Both of the companies have dedicated stores where they sell a collection of video games. In this case, market competition is derived solely from each other. Additionally, there aren’t any other allocated stores from where you can purchase the digital edition of the game. If you want to buy a game, you’ll have to purchase it from the official store of the respective company. 

In PCs, on the other hand, there isn’t just one outlet to buy games from. You could get a digital copy of a game from multiple distributors such as Steam, Epic, and Origin, to name a few. This means that on PC, competition exists inside the same platform to sell a particular game. 

To overcome this, distributors often have vast sales of a collection of games. Although this doesn’t affect the base sale price of a title, it surely helps in tanking its overall price from time to time. Furthermore, these sales are significant enough to pitch into the general argument of whether PC games are cheaper than Consoles. 

One distributor might agree to give a generous discount on a particular title just to overtake another competitor on its number of sales.


Here, I’ll elaborate more on the sales and discounts I talked about earlier. All platforms generally offer huge discounts every now and then to boost their overall video game sales. It’s a good business practice that makes for some happy customers while allowing developers to make sales they otherwise might not have had.

I can’t place a marker as to whether a particular platform offers more sales and discounts in the console genre since all of them are pretty well balanced. Shifting the debate over to PCs, however, an excellent argument can be made.

The significant number of online distributors available for PC games naturally means frequent and more attractive deals (including discounts) for users. This is an undeniable fact, and even behemoths such as Microsoft or Sony can’t compete with this.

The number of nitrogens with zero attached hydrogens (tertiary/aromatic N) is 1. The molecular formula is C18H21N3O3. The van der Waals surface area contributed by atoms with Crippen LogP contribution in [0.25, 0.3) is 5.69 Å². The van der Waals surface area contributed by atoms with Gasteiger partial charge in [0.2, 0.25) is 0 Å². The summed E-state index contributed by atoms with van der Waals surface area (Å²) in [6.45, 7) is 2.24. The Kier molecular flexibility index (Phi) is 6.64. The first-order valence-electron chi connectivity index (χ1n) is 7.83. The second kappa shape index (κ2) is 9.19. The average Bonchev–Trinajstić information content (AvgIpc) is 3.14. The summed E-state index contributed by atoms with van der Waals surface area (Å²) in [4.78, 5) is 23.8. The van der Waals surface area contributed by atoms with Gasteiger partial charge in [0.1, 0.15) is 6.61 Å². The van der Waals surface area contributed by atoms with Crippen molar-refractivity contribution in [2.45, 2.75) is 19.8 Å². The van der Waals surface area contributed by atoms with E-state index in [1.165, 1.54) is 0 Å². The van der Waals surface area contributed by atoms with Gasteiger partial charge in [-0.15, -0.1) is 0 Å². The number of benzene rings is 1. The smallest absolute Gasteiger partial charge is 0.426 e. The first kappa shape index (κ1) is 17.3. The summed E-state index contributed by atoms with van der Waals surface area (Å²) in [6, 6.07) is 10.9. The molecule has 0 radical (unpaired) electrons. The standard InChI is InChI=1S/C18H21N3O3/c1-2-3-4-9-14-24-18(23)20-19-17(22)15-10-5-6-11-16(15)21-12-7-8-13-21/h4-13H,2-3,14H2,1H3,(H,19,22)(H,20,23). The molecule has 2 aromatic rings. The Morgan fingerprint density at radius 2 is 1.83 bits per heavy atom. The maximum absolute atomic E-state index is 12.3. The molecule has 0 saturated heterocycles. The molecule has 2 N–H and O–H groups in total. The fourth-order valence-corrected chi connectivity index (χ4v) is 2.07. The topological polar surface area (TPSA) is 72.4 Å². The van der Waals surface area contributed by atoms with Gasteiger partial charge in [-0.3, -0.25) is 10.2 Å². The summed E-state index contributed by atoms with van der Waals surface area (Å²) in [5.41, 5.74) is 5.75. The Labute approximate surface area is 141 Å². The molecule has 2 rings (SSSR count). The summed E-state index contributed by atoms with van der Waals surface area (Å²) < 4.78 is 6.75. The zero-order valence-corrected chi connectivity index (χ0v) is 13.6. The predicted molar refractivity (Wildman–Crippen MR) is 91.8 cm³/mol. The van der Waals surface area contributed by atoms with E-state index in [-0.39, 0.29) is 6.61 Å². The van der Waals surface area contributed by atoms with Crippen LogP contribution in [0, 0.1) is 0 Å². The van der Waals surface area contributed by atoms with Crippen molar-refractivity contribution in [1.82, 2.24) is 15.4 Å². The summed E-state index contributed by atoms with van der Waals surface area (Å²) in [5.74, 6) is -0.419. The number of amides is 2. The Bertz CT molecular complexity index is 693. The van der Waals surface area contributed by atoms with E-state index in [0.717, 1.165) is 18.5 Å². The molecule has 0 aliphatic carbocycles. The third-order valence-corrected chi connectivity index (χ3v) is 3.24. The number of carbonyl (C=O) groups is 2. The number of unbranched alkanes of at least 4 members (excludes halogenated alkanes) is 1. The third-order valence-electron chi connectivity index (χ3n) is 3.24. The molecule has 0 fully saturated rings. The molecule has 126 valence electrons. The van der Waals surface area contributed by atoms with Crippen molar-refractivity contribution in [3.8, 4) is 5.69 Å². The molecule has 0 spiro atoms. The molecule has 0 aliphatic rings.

Ultimately, this boils down to better (and cheaper) pricing for video games on PCs as compared to Consoles.


Compact Disc
Source: Roberto Sorin

As the digital world keeps adapting, a trend has been seen for video games to shift to digital mediums. Historically, video games predominantly came in physical copies such as disks, cassettes, and the like. In recent times, however, digital video game sales have been going through the roof, and both options are present for users to pick from. 

Personally, I lean more towards physical media. It might be old-schooled, but it certainly has its benefits. You might wonder why I’m telling you all this and how it ties up in the PC vs. Console pricing debate. 

Well, it isn’t exactly a direct factor since the digital version of a game is, more often than not, priced precisely the same as its disc variant. The argument, however, comes into play more indirectly. 

With physical discs of games, you can trade in or re-selling your disc. Granted, this is a very indirect factor, but it’s still something that can help you regain what you initially spent on your purchase. 

Since this is an option you only have with physical media such as discs, you won’t be able to use it for PCs. This could alter the overall predicament of what a video game costs on a console. 

There aren’t really any direct forms with which you can come up with an overall number or effect for this method, at least not one that I can think of. It is, however, still pertinent to mention it, as this can ultimately affect your overall assessment of price levels for each platform.


Taking everything into account, PC games would, and do, cost less than their console counterparts. This statement is true if we exclude recoverable amounts from the exchange or sale of discs. 

Additionally, PC users can purchase the same video game from multiple digital outlets. This causes them to have much more flexibility in their picks as compared to individuals using consoles.

Although, I do need to mention that this assessment is solely related to the pricing of video games on the mentioned platforms. Even after considering all factors, the overall cost of purchasing a game on a PC would be relatively less than its console counterpart (and even that is dependent on a per-case basis). 

The overall price you save might actually be relatively insignificant in the grand scheme of things. Just as a precaution, you shouldn’t let this outcome be a defining factor in choosing one platform over the other!